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Years later, roads unfinished at Queen's Hills

PUBLISHED: 17:07 02 January 2017 | UPDATED: 15:53 05 January 2017

Unfinished roads and temporary ramps in Redpoll Road on the Queen's Hills estate, which should be completed once all the building work is done. Picture: DENISE BRADLEY

Unfinished roads and temporary ramps in Redpoll Road on the Queen's Hills estate, which should be completed once all the building work is done. Picture: DENISE BRADLEY

Copyright: Archant 2016

Years after homes were built, residents at a Costessey housing estate are still waiting for roads to be finished.

Redpoll Road which has unfinished roads and noisy manhole covers on the Queen's Hills estate, which should be completed once all the building work is done. Picture: DENISE BRADLEYRedpoll Road which has unfinished roads and noisy manhole covers on the Queen's Hills estate, which should be completed once all the building work is done. Picture: DENISE BRADLEY

Only some smaller roads at the Queen’s Hills estate, which has been hit with problems since the developer behind it went into administration in 2009, have been surfaced. The main streets, apart from the road in and out of the estate, are not.

On Redpoll Road, homes were built five years ago, but the road remains unfinished and none of the estate’s streets has been adopted by Norfolk County Council.

One person, who is buying a house on Redpoll Road at Queen’s Hills, said they were surprised to find the road was still incomplete.

“I was bewildered as to how the developers have been allowed to get away with it,” they said.

“I have just sold my home in Suffolk which was newly built.

“The road outside the house was completed as soon as the house was finished and adopted the following year by the local authority.

“I also purchased a new home in Edinburgh, and had absolutely no problems with the roads being put into a ‘fair state’ for the occupants of estate.”

Norfolk County Council will not take over responsibility for the roads from the developers until they reach a certain standard, meaning all roads remain unadopted by the council at the moment.

But Gary Blundell, Costessey parish councillor for Queen’s Hills, said residents were patient about getting the roads finished because they understood they were living on an estate which was still being built.

Unfinished roads in Poethlyn Drive on the Queen's Hills estate, which should be completed once all the building work is done. Picture: DENISE BRADLEYUnfinished roads in Poethlyn Drive on the Queen's Hills estate, which should be completed once all the building work is done. Picture: DENISE BRADLEY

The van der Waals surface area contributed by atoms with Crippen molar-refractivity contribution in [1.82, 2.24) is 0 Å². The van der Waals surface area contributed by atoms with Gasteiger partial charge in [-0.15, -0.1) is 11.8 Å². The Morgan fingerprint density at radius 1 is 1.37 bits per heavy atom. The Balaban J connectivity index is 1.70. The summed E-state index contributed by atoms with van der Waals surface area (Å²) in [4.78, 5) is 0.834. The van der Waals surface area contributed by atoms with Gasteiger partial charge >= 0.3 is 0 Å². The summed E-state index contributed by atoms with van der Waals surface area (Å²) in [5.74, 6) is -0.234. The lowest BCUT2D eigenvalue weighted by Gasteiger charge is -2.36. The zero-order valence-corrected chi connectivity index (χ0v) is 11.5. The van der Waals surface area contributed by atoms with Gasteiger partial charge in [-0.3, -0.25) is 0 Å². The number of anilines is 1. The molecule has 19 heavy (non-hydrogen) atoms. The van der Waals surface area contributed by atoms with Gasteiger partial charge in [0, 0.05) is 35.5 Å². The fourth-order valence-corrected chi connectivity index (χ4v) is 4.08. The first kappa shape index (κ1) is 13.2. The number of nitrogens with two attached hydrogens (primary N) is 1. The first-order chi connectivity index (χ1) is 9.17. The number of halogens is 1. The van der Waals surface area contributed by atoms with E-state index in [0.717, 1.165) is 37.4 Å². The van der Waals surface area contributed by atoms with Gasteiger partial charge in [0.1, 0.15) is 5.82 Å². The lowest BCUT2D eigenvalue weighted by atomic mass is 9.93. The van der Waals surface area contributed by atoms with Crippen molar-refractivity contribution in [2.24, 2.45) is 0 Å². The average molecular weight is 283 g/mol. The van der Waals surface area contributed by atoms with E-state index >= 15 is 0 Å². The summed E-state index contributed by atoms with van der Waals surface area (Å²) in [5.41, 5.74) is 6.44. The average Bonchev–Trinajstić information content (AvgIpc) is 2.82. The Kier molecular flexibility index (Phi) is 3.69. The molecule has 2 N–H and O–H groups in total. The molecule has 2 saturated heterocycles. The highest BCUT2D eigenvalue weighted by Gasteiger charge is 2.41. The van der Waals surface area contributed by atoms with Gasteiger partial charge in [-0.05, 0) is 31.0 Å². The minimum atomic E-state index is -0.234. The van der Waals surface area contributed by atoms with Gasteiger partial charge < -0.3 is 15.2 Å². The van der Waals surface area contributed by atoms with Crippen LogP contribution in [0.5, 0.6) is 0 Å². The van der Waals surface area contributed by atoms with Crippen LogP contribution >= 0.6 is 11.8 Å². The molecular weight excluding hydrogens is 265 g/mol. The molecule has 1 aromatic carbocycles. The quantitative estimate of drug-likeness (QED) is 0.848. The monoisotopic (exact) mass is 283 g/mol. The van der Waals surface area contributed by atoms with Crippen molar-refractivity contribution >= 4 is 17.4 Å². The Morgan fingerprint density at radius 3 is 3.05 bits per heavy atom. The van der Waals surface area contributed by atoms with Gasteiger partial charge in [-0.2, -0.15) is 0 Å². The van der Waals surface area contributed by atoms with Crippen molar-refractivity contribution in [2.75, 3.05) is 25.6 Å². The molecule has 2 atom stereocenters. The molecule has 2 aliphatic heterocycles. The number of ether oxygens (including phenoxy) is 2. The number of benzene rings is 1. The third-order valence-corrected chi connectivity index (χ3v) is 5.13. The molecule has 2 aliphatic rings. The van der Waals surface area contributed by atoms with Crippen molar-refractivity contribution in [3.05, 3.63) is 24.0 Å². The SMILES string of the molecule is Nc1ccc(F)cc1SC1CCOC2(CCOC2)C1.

He said it made little sense for roads to be finished when homes were still being constructed and heavy lorries were trundling through.

“The roads are there, all they need is topping off,” he said.

Projects at Queen’s Hills have faced severe delays since 2009 when the developer behind the estate, Cofton, went into administration.

Three developers – Bovis, Taylor Wimpey and Kier – are now finishing the estate.

A spokesperson for the developers said: “Sadly the original developers at Queen’s Hills went into administration during the construction of the development and, while the consortium has worked closely with the administrators to progress matters, this has caused delays in the completion of the roads and sewers at the development.

“However, we are pleased to report that agreement has now been reached with the local sewerage authority for the completion of the sewers on Redpoll Road.

“As such, final surfacing of this road is expected to commence in 2017 once the outstanding minor sewer remedial works are resolved.

“We will continue our efforts 
to ensure the completion and adoption of the other roads at the development at the earliest practical opportunity.”

Norfolk County Council response

Matt Tracey, highways network manager for Norfolk County Council, said: “While the county council sympathises with the residents’ continuing frustrations, the roads and footpaths within Queens Hill remain the sole responsibility of the consortium of house builders.

“We share the view that the lack of progress is disappointing and we remain entirely willing to take over responsibility for the roads as soon as they are completed and offered to us. However, while we will continue to do all we can to encourage this to happen, the responsibility for instigating the road adoption process lies entirely with the developers.

“In the meantime, we can reassure residents that the main spine roads will continue to be gritted during the winter in agreement between the county council and the developers.”

Do you have a story about Costessey? Email newsdesk@archant.co.uk

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